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News1994February › Elderly flu deaths misdiagnosed › February 1994

Elderly flu deaths misdiagnosed

Influenza may not be the great wintertime killer of the elderly as always believed

Influenza may not be the great wintertime killer of the elderly as always believed. Instead, they are as likely to die from acute respiratory disease than the feared flu virus.

These findings by a Birmingham, UK, research team put a question mark over the annual ritual of having a jab as protection from the latest "killer" virus.

This groundbreaking research, based on elderly populations in England and Wales over four winters, reveals the lack of proper post mortem analysis among the elderly.

Doctors are too ready to blame an elderly person's death on the latest flu strain when it was as likely to have been caused by respiratory syncytial virus (RSV).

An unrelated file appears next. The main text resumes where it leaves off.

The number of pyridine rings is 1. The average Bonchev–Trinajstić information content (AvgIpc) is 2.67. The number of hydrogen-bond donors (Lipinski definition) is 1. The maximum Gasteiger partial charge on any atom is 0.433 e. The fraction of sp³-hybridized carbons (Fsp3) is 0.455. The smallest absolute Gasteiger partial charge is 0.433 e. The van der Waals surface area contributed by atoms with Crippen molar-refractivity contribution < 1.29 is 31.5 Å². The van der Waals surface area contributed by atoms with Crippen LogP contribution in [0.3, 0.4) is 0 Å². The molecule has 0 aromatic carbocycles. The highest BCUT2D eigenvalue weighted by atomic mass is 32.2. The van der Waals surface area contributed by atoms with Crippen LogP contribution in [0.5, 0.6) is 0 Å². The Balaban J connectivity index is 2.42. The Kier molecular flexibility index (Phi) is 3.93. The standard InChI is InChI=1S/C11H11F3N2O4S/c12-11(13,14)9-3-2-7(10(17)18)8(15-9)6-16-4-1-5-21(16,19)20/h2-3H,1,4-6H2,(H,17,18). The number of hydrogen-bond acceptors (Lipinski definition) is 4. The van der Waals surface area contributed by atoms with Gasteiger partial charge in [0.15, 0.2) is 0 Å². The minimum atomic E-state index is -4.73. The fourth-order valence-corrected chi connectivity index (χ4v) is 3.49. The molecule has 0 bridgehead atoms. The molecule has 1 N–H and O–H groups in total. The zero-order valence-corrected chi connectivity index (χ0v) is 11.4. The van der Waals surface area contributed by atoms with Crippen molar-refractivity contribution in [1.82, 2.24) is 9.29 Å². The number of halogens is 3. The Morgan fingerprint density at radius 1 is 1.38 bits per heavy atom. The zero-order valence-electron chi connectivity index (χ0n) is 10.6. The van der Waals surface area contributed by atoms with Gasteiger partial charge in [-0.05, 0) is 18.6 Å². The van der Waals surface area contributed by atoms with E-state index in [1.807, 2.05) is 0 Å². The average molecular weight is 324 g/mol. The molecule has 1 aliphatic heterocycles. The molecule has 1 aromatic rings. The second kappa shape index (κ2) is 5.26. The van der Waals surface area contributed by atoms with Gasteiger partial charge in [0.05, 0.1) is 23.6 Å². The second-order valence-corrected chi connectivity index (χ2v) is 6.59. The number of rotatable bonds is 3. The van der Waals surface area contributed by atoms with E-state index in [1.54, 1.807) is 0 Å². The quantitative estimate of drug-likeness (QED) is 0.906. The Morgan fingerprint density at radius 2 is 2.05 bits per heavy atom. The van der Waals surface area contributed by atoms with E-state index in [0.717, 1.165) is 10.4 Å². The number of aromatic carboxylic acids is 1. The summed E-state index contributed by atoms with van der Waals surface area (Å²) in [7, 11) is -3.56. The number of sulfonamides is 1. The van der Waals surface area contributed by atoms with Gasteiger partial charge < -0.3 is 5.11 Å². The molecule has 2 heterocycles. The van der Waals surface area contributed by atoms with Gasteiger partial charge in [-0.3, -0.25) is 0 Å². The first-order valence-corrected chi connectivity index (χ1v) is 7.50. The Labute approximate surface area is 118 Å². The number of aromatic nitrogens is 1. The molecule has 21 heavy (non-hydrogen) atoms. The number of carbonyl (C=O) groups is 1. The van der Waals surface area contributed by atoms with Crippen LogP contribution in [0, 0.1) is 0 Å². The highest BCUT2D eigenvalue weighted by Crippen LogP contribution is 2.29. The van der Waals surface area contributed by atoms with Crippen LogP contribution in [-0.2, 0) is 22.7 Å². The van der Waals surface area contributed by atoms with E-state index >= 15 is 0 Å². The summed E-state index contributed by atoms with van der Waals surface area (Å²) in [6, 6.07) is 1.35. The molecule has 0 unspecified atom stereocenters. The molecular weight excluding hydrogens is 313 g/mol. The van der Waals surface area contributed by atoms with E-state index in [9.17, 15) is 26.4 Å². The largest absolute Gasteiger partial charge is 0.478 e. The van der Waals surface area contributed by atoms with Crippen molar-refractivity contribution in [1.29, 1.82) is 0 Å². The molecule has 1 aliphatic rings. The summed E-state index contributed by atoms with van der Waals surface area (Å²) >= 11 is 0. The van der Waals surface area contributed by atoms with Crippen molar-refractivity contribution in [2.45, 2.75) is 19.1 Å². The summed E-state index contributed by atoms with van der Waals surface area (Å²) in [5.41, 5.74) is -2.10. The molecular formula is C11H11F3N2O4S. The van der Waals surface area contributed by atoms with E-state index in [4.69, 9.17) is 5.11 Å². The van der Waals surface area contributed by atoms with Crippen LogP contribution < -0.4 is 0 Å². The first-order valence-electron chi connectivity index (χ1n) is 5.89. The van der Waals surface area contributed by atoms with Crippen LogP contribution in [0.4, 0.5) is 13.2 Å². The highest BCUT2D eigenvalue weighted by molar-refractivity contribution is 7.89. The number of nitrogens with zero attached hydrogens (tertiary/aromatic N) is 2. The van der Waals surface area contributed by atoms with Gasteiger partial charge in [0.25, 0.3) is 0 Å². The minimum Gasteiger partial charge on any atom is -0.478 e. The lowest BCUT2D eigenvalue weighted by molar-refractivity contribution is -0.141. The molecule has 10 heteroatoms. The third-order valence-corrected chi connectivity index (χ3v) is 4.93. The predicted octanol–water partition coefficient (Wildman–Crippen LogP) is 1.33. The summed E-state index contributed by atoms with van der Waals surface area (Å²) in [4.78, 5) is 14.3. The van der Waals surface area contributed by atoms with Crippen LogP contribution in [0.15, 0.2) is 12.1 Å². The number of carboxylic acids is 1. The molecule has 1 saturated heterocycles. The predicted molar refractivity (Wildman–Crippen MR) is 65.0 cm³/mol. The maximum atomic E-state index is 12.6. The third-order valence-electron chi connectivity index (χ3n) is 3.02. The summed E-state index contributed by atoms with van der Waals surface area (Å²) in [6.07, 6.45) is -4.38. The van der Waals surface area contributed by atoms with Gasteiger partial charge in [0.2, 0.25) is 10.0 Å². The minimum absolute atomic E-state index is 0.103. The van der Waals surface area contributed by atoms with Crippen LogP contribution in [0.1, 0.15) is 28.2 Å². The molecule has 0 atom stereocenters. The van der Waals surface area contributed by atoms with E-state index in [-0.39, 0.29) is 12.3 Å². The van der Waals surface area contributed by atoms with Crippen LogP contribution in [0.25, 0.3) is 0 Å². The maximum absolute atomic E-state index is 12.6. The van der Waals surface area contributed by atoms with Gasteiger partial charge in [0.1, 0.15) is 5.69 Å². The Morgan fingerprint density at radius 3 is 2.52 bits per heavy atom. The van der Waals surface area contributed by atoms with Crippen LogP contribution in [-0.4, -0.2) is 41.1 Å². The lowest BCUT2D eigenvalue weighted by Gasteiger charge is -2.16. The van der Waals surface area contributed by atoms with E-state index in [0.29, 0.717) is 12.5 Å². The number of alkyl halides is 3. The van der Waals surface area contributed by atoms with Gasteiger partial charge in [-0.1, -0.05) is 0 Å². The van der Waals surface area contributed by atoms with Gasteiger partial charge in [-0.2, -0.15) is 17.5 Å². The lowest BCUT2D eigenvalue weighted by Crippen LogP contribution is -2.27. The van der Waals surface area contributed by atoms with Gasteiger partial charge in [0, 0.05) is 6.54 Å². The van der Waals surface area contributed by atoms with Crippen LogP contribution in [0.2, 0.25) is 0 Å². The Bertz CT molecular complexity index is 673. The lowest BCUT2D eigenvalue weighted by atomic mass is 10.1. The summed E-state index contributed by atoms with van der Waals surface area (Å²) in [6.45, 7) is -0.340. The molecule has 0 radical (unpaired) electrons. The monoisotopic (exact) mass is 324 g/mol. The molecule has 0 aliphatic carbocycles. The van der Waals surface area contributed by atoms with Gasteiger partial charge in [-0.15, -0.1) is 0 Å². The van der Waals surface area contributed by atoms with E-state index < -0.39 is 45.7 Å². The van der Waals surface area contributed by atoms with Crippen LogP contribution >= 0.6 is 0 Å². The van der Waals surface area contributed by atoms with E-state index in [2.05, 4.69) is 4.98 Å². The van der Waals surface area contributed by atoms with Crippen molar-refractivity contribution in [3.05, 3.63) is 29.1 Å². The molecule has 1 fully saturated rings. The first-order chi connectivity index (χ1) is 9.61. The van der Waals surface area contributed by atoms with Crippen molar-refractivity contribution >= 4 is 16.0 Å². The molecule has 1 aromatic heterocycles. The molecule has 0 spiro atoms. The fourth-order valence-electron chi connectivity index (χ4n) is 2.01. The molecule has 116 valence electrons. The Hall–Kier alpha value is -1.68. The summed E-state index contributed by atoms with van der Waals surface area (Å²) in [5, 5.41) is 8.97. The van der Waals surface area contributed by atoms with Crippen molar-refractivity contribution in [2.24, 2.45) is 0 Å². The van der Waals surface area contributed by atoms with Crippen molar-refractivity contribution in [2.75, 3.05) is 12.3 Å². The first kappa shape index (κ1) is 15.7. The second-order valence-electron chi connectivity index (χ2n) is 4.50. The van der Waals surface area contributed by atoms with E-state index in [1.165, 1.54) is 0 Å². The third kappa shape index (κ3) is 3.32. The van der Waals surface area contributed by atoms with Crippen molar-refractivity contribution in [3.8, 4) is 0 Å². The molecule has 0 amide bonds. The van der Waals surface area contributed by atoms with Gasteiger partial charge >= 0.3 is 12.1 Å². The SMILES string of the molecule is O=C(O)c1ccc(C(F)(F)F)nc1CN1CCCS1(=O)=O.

More significantly, it indicates that the elderly require specialist care and treatment rather than visiting their family doctor with what they think is flu.

Dr D M Fleming, head of the Birmingham Research Unit that carried out the study, points out that the findings also make impossible any useful analysis of the effectiveness of the flu vaccines.

The study explains that RSV is most likely to be spread in cold and damp conditions a typical British winter, in fact. Countries in continental Europe often experience far colder, but drier, winters than Britain, and yet report lower death rates during the season. Increasing air pollution can also exacerbate RSV.

The study team says that RSV peaks at the beginning of the year, while December tends to be the worst time for flu.

By studying all deaths in England and Wales among the over 65s, they discovered that the number of deaths caused by the influenza A and B strains varied during the four years, whereas the numbers of RSV victims each year remained constant, again making it possible to isolate the deaths due to flu.


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